Just when you thought octopuses couldn’t get any more fascinating, they do!
A paper published on January 28th, 2016 in the journal Current Biology found that there is more to octopuses changing colors than camouflage or anti-predator behavior. Using close to 53 hours of recorded video and 186 interactions in a heavily octopus-populated area in the waters of Australia, the scientists found that some displays of colors are signals that actually mediate combative interactions with one another.
(Octopus in foreground turn pales when retreating from confrontation with another octopus, seen standing tall and menacing in the background. Photo by David Scheel)
This is the first study to document the use of signals during aggressive interactions among octopuses.
David Scheel recalls for NPR the first time he observed this behavior: “I took a look fairly early on at one sequence in which one octopus approaches another in a fairly menacing way. He gets all dark, stands up very tall, and the other octopus crouches down and turns very pale. And then, when the approaching octopus persists, the other one flees. And this is immediately followed by the first octopus approaching a third octopus that’s nearby. And the third octopus turns dark and doesn’t crouch down. He just stays where he is, holds his ground.”
Excerpts from the paper:
Interactions in which dark body color by an approaching octopus was matched by similar color in
the reacting octopus were more likely to escalate to
Darkness in an approaching octopus
met by paler color in the reacting octopus accompanied retreat of the paler octopus. Octopuses also displayed on high ground and stood with spread web
and elevated mantle, often producing these behaviors in combinations.
(Source: Scheel et al. 2016)
“[An aggressive] octopus will turn very dark, stand in a way that accentuates its size and it will often seek to stand on a higher spot,” explained Professor Godfrey-Smith to the BBC.
The scientists in this research actually dubbed the pose “Nosferatu” because the spread of the octopus’s web was reminiscent of a vampire’s cape, and they looked like Dracula was approaching his prey.
In the end, the color displays ultimately are correlated with the outcome of the interaction.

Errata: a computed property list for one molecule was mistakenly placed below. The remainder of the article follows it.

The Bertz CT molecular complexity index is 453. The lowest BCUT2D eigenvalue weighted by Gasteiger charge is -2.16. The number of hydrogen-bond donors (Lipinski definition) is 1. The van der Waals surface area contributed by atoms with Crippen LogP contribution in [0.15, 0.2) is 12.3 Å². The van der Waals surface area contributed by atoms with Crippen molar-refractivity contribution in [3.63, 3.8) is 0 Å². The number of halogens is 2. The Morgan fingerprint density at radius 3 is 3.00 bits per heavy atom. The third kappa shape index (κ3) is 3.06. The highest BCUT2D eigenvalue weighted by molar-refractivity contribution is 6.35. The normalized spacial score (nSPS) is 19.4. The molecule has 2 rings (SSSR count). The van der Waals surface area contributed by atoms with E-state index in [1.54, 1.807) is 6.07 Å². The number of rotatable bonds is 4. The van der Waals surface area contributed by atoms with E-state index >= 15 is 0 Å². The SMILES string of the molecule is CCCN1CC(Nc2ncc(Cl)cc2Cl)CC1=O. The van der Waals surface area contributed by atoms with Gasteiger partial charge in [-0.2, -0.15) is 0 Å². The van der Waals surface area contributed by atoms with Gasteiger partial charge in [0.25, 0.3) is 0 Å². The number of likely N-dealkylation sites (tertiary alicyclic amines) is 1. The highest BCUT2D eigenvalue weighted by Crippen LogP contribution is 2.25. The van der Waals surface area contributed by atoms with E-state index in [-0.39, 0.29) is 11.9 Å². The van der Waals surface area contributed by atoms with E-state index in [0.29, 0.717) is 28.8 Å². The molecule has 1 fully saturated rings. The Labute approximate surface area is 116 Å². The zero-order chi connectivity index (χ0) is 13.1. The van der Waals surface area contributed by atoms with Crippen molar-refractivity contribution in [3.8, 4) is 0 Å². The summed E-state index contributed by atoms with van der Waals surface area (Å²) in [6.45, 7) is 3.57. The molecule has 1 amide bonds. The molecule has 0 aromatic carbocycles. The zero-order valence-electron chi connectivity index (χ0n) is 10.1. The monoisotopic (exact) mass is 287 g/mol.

(Source: Scheel et al. 2016)
Scientists don’t exactly know why octopuses engaged in such heated and feisty exchanges. “It could be an attempt by one or more animals to control territory, as we saw males excluding males but not females, but this isn’t always the case,” Professor Godfrey-Smith said.
It had been previously thought that octopuses were mostly solitary creatures, and changes to body color and shape were viewed as tactics to avoid predators or to hide. This study however not only shows a very interesting range of behavior, but also may indicate complex social signaling.
Octopuses actually have a pretty exciting and dramatic social life after all.
The video above shows a dark-colored octopus, standing in the Nosferatu pose before attacking another dark-colored octopus, which eventually turns white and retreats.
Vertically camouflaged by the shape and color of the surrounding vegetation, a giraffe literally disappears in plain sight, illustrating the power of obliterative coloration to conceal an animal of any size. Each giraffe has its own unique markings made up of dark reddish to chestnut brown blotches of various shapes and sizes on a buff background. These patterns help them blend into a habitat of tree-dotted grasslands in South Africa’s Transvaal- by Art Wolfe
Electronic engineers Guoping Wang, Xuechen Chen, Sheng Liu, Chingping Wong, and Sheng Chu
have invented a mechanical chameleon which blends in real time with color backgrounds. The “chameleon” is a 3D-printed model covered in plasmonic displays.
They said in their paper: “The development of camouflage methods, often through a general resemblance to the background, has become a subject of intense research. However, an artificial, active camouflage that provides fast response to color change in the full-visible range for rapid background matching remains a daunting challenge.
To this end, we report a method, based on the combination of bimetallic nanodot arrays and electrochemical bias, to allow for plasmonic modulation. Importantly, our approach permits real-time light manipulation readily matchable to the color setting in a given environment.”
read more here and here Credit: ACS Nano (2016). DOI: 10.1021/acsnano.5b07472
OUTDOOR SCENES - Portrait of an Eastern
Screech Owl - Masters of disguise. The Eastern Screech Owl is seen here
doing what they do best. You better have a sharp eye to spot these
little birds of prey. Okeefenokee Swamp, Georgia, USA. (Photo and
caption by Graham McGeorge/National Geographic Traveler Photo Contest) via boston.com
As Monty Python pointed out so wisely way back when, the objective of practicing this art is not to be seen (don’t hide behind a bush is my suggestion) and the wonderful named satanic leaf tailed gecko (aka Uroplastus (flat tail) phantasticus) is a master of the subject. As you can see from the photo it masquerades as a dead rotting and insect nibbled leaf, hanging off trees and branches awaiting unwary insects that might fly a little too close to its jumping tongue. It is endemic (ie only found in) to eastern Madagascan forests, where it lurks amongst the canopy, hunting at night.